Again Em, its brave of you, to have written your story and share. its what makes this thread really special and inspiring.

    Much love

    Michael :)

  • Michael
    3 months ago, updated 3 months ago

    Previously I was talking about rock bottom, which felt at that time when I slumped. A familiar feeling of many times before. However this time I really felt was rock bottom, as my situation worsened. Which I now believe was meant to be. I am a firm believer of fate I may add.

    I called upon a friend, who I knew for a fact was in no position at all to help financially, but just for support. In fact the only person I wanted to call at that time. We have been friends for over 15 years and I felt that we had a lot of love and respect for each other. I went to see him on the Sunday after my slump. And opened up to him and his wife, is an amazing person. I cried with shame, and my pride did not exist at this point. His wife in particular was a rock of support, and from the off-set that no financial help was available, but wanted to support me in this awful time.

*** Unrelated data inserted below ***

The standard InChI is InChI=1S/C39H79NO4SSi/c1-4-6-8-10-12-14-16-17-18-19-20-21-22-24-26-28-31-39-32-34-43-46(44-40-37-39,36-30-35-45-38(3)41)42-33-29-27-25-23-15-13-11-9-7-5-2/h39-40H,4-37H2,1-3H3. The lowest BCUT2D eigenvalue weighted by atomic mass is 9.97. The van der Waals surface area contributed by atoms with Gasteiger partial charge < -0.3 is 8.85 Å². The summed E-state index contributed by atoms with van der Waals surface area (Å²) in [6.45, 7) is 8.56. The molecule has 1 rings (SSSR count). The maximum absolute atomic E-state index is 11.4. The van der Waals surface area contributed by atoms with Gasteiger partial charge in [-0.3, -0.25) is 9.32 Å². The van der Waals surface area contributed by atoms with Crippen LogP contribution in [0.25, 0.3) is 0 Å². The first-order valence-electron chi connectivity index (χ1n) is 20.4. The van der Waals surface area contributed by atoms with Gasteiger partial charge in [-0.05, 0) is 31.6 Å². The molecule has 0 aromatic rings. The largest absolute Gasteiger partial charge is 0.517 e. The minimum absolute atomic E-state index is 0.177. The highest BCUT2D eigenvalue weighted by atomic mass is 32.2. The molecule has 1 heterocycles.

Just a little background into the financial state, was I owed my landlord arrears and rent, a loan shark, and all living expenses. The offer to help was a way of dealing with it all over a period of six months, but the sacrifices scared the s..t out of me. But most of all loss! At the time, my vulnerability was completed shattered. In fact I was so lost with it all. So their offer was so hard hitting, but such a wonderful way to support my situation. Being older I feel that where I was in life, and to go back and start another life was daunting, especially with what I felt was no option.

    We sat and went through everything financially. The only way out of this mess was the offer to move in with my friends ( and this was incredible offer) pay them no rent or keep, in return walk their dogs and a few little chores. Wow! But what you must remember at this point, and so important. Rock bottom (my Experience) is when there really is nothing else. Nothing! but ourselves.